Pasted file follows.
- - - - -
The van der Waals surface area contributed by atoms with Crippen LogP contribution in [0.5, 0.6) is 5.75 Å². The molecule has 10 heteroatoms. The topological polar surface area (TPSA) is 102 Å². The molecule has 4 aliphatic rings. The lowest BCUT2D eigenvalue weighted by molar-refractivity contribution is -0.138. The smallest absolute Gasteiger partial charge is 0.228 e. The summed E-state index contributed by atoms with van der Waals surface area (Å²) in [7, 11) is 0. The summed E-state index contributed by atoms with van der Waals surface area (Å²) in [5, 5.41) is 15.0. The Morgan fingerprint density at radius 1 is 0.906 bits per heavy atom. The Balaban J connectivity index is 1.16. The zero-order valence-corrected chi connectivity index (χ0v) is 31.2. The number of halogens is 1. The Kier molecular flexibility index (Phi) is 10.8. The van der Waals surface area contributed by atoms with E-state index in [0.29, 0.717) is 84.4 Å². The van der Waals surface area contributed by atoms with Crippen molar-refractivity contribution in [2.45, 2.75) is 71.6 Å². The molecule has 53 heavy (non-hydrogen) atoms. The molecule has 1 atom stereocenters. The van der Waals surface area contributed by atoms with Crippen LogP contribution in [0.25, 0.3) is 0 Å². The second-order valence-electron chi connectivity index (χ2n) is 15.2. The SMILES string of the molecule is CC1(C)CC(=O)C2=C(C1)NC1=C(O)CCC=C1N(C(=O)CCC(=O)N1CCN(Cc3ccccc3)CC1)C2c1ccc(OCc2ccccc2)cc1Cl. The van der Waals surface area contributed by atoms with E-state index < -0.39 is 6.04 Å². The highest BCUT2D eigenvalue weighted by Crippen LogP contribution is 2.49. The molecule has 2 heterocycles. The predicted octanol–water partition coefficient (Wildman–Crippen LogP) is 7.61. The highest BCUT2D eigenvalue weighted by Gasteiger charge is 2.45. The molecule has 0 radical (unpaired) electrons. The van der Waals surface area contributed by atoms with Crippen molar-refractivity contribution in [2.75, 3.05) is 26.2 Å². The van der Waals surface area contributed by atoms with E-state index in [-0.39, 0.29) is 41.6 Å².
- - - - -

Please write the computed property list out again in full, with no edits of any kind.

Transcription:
The van der Waals surface area contributed by atoms with Crippen LogP contribution in [0.5, 0.6) is 5.75 Å². The molecule has 10 heteroatoms. The topological polar surface area (TPSA) is 102 Å². The molecule has 4 aliphatic rings. The lowest BCUT2D eigenvalue weighted by molar-refractivity contribution is -0.138. The smallest absolute Gasteiger partial charge is 0.228 e. The summed E-state index contributed by atoms with van der Waals surface area (Å²) in [7, 11) is 0. The summed E-state index contributed by atoms with van der Waals surface area (Å²) in [5, 5.41) is 15.0. The Morgan fingerprint density at radius 1 is 0.906 bits per heavy atom. The Balaban J connectivity index is 1.16. The zero-order valence-corrected chi connectivity index (χ0v) is 31.2. The number of halogens is 1. The Kier molecular flexibility index (Phi) is 10.8. The van der Waals surface area contributed by atoms with E-state index in [0.29, 0.717) is 84.4 Å². The van der Waals surface area contributed by atoms with Crippen molar-refractivity contribution in [2.45, 2.75) is 71.6 Å². The molecule has 53 heavy (non-hydrogen) atoms. The molecule has 1 atom stereocenters. The van der Waals surface area contributed by atoms with Crippen LogP contribution in [0.25, 0.3) is 0 Å². The second-order valence-electron chi connectivity index (χ2n) is 15.2. The SMILES string of the molecule is CC1(C)CC(=O)C2=C(C1)NC1=C(O)CCC=C1N(C(=O)CCC(=O)N1CCN(Cc3ccccc3)CC1)C2c1ccc(OCc2ccccc2)cc1Cl. The van der Waals surface area contributed by atoms with E-state index < -0.39 is 6.04 Å². The highest BCUT2D eigenvalue weighted by Crippen LogP contribution is 2.49. The molecule has 2 heterocycles. The predicted octanol–water partition coefficient (Wildman–Crippen LogP) is 7.61. The highest BCUT2D eigenvalue weighted by Gasteiger charge is 2.45. The molecule has 0 radical (unpaired) electrons. The van der Waals surface area contributed by atoms with Crippen molar-refractivity contribution in [2.75, 3.05) is 26.2 Å². The van der Waals surface area contributed by atoms with E-state index in [-0.39, 0.29) is 41.6 Å².